Pigeons from Hell

Pigeons from Hell

By

4.7142857142857
(7 Reviews)
Pigeons from Hell by Robert E. Howard

Published:

1938

Pages:

34

Downloads:

8,647

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Pigeons from Hell

By

4.7142857142857
(7 Reviews)
Published May 1938 in Weird Tales. The copyright has expired because the registration was filed by an incorrect entity and thus invalidated.

Book Excerpt

im.

The oaken door sagged as it had before. The blackness of the interior was intensified by the beam of Buckner's light playing on the sill. That beam sliced through the darkness of the hallway and roved up the stair, and Griswell held his breath, clenching his fists. But no shape of lunacy leered down at them. Buckner went in, walking light as a cat, torch in one hand, gun in the other.

As he swung his light into the room across from the stairway, Griswell cried out - and cried out again, almost fainting with the intolerable sickness at what he saw. A trail of blood drops led across the floor, crossing the blankets Branner had occupied, which lay between the door and those in which Griswell had lain. And Griswell's blankets had a terrible occupant. John Branner lay there, face down, his cleft head revealed in merciless clarity in the steady light. His outstretched hand still gripped the haft of a hatchet, and the blade was imbedded deep in the blanket and the floor beneath, just where Griswell

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Average from 7 Reviews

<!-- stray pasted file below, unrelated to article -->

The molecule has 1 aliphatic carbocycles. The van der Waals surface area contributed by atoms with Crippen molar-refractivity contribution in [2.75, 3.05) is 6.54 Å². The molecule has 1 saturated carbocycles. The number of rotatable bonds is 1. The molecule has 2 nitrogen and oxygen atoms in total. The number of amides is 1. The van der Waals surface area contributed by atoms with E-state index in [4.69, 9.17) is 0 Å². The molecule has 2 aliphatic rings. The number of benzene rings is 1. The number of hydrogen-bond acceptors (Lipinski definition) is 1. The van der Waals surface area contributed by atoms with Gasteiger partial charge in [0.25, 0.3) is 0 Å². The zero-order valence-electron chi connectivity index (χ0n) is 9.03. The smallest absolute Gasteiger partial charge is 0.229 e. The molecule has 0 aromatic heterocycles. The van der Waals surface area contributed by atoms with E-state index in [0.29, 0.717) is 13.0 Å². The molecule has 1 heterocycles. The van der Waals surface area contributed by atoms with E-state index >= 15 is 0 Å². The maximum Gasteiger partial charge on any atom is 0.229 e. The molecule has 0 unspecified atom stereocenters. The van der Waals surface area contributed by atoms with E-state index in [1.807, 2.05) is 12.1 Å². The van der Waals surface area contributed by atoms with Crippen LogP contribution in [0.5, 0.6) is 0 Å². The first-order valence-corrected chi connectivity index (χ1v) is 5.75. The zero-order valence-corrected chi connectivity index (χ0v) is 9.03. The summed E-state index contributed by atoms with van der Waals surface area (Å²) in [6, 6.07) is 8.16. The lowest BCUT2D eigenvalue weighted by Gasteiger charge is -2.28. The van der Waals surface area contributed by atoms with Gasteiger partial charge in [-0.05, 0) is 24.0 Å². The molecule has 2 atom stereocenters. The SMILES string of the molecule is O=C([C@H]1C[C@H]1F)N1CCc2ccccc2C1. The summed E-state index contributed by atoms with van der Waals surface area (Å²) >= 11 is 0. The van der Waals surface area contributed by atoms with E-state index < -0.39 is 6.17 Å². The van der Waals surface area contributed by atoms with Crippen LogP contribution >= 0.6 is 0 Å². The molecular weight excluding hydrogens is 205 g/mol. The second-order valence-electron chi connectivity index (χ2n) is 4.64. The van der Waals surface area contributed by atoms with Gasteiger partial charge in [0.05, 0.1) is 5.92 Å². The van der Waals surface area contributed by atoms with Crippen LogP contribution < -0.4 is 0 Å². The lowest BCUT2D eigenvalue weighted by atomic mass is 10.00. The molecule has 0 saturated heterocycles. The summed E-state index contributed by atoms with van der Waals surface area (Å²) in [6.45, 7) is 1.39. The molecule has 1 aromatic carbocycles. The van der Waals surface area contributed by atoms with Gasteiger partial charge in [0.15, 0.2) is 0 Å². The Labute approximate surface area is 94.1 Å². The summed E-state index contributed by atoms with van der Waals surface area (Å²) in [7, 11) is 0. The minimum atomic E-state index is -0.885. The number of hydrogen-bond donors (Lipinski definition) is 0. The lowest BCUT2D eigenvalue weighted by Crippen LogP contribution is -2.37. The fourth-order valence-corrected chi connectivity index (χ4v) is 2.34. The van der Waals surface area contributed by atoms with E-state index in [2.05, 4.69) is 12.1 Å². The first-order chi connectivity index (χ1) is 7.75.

4.7142857142857
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Moody and engrossing short story with the worst title possible. Tense, with good characterization and a splash of gore where it was needed.
All the adjectives applied in previous reviews are dead on the money. Spellbinding and chilling tale that you simply can't put down.
This is a spell-binding story that chills the bones and keeps you awake at night. An absolute classic of short story writing. Highly recommended.
Quintessential pulp horror from the master.

Two traveling friends spend the night in a deserted southern mansion only to have the night end in murder, a walking corpse, and a terrified flight through dark woods in the middle of the night. Arrested on suspicion of murder, the lone survivor is forced to return to the mansion with a tough southern sheriff.

Though the detour to Jacob the voodoo man seems a rather contrived method of relating background information to the reader, the story is a delight for connoisseurs of the macabre.

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